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Life in the Undergrowth: Spider Silk

Spider Silk must be one of the most wonderful materials created by animals. There must be few real human devised materials as amazing, minutely thin yet strong and flexible. Spiders use silk for a wide variety of uses: sticky webs, trapdoors to hide behind, trip wires, fishing lines, protection for eggs...As well as trying to recreate it, scientists have also been experimenting with adding to its uses, not least to help make the next generation of computers.

Ice Coated Spider Silk

Fiber optics - thin fibres of glass are most visible these days in things like Christmas trees just looking pretty. However they are also the future of faster computers. Information in current computers travels at the slow speed of electricity. Light travels far faster than current so if it can be used to carry information then data can travel similarly faster. That is where fibre optics come in - they act as the wires down which light is transmitted. They are already used to send data between computers, but current research aims to also use them actually within the computer circuits themselves.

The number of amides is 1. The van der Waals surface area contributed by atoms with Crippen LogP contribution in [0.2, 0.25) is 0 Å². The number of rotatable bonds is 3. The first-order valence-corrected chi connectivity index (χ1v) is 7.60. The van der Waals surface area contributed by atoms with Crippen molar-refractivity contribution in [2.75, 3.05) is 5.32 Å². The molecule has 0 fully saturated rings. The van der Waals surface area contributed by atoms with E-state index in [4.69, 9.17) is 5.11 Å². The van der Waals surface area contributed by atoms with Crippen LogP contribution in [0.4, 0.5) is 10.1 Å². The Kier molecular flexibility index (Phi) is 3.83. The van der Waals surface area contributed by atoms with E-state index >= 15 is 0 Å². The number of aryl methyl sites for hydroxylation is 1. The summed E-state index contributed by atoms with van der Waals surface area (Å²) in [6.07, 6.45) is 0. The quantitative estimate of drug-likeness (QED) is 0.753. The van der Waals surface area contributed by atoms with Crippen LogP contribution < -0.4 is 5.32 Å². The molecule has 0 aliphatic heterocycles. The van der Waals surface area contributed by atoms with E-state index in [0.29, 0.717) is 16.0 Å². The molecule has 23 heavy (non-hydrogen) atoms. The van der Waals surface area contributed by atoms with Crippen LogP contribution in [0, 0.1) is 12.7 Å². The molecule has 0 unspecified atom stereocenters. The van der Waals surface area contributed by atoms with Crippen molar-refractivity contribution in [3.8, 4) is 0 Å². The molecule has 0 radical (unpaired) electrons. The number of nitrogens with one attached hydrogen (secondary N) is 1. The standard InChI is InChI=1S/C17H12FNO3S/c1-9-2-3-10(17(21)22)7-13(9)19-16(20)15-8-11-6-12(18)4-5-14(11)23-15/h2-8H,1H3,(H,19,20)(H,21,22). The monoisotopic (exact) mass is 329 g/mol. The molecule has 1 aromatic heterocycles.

This requires very thin, hollow tubes of glass to be made - tens of thousands of times thinner than human hairs. How do you make tubes that thin? One solution experimented with by scientists at the University of California is to use spider silk. Humans may not be able to easily create fibres that thin, but spiders can. The solution is to coat spider silk in glass then bake the silk away.

The result, thanks to the spiders, are nanoscale silica tubes that are cheap and simple to create ... and possibly a new generation of computers that are even more powerful than ever.